“I also take care of the fact that they exactly know what they can expect if they tell me they do not want to cooperate, what the consequences will be and what will happen then.” (Probation officer 12 – reporting).

The general opinion among probation officers is that when a participant clearly indicates that he will not conform with the conditions attached to EM, it is in essence doomed to fail. A participant will sooner or later cut the tag when he has already indicated that he is not motivated to comply with the conditions.

38 Judges also indicate that the consent of the participant is of much importance. When the defendant does not consent with the conditions, they find it pointless to even start with EM.

One judge puts it as follows:

“Yes, otherwise it will not work. If he does not have it [motivation] then- It does not have to be entirely, completely intrinsic and fully reliably, but, in any case, he must say yes. And furthermore you must have the feeling that the tag will not be cut the next day already. But it does not really have to be wholeheartedly.” (Criminal court judge 2).

As the quote above illustrates, the extent to which someone is motivated is also an issue that was raised by many respondents. Many probation officers indicate that most participants are not very happy to accept a tag, but that they do so because the consequences of not doing so are worse for them. They are mostly motivated by the idea of getting out of (pre-trial) detention and accept EM accordingly. Probation officers accept as a given that at the start participants are externally motivated to comply with the conditions attached to EM. Some probation officers question whether participants really have freedom of choice:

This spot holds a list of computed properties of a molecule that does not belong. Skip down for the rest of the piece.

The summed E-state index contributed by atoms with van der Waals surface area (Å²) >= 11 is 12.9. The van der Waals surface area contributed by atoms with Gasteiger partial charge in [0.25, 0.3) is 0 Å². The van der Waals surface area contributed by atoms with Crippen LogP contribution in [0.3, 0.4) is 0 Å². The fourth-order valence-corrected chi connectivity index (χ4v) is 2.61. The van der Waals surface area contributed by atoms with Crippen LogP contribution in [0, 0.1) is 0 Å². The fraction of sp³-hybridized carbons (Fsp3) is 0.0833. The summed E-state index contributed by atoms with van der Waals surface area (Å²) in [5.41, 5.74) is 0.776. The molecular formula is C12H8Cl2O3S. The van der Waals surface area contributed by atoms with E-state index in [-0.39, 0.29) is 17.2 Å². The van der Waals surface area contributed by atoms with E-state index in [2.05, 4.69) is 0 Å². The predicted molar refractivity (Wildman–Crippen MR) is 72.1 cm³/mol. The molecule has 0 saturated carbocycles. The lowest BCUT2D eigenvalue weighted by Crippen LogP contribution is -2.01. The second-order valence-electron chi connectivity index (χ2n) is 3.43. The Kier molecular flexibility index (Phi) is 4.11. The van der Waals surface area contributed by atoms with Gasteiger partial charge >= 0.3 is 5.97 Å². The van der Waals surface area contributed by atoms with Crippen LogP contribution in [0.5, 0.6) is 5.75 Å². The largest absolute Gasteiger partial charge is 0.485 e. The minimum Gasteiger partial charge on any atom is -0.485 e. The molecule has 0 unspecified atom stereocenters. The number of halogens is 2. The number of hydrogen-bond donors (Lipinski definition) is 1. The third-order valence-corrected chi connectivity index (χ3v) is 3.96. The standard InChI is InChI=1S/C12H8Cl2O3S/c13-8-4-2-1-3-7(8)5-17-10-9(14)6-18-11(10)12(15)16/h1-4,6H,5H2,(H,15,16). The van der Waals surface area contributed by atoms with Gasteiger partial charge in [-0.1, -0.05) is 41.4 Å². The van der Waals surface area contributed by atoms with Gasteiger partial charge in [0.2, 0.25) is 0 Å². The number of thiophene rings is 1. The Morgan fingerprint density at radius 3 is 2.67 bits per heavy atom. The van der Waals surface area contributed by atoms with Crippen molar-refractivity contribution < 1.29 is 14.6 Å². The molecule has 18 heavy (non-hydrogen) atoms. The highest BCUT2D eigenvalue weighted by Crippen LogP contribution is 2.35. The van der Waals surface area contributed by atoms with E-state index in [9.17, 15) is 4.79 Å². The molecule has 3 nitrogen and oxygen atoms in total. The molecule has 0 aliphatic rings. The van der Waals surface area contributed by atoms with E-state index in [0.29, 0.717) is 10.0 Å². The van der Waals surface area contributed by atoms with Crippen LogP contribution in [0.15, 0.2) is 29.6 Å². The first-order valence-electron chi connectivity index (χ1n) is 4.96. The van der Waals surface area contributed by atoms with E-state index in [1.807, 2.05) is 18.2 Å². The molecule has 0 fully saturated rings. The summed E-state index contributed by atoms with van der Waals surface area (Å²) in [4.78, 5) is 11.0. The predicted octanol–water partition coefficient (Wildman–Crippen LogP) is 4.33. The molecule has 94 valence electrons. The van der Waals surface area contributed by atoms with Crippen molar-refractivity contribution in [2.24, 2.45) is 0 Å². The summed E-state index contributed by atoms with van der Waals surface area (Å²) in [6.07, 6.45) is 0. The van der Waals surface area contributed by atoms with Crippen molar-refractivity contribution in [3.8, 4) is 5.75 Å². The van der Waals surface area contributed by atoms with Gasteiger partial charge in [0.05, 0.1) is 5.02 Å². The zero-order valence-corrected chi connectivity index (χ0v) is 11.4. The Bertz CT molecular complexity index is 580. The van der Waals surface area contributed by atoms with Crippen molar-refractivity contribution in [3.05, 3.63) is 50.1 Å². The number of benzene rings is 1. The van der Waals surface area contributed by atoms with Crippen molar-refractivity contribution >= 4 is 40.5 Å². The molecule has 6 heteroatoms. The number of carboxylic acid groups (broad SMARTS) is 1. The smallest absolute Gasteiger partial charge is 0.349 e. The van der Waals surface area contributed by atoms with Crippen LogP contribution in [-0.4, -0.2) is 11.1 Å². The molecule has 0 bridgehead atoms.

“Well yes, one addition therefore is that someone more or less has to have a certain type of commitment, you know, consent, how heavy you prefer to call it, to undertake EC.Well, that is, I think, plain and clear. Furthermore, we will always enter into dialogue with someone about the different possibilities. Do you agree with this?Well, then you can say is that a choice made in freedom? When someone is at the police office, of course he would love to be suspended and he will almost say yes to anything.” (Probation officer 10 – supervision).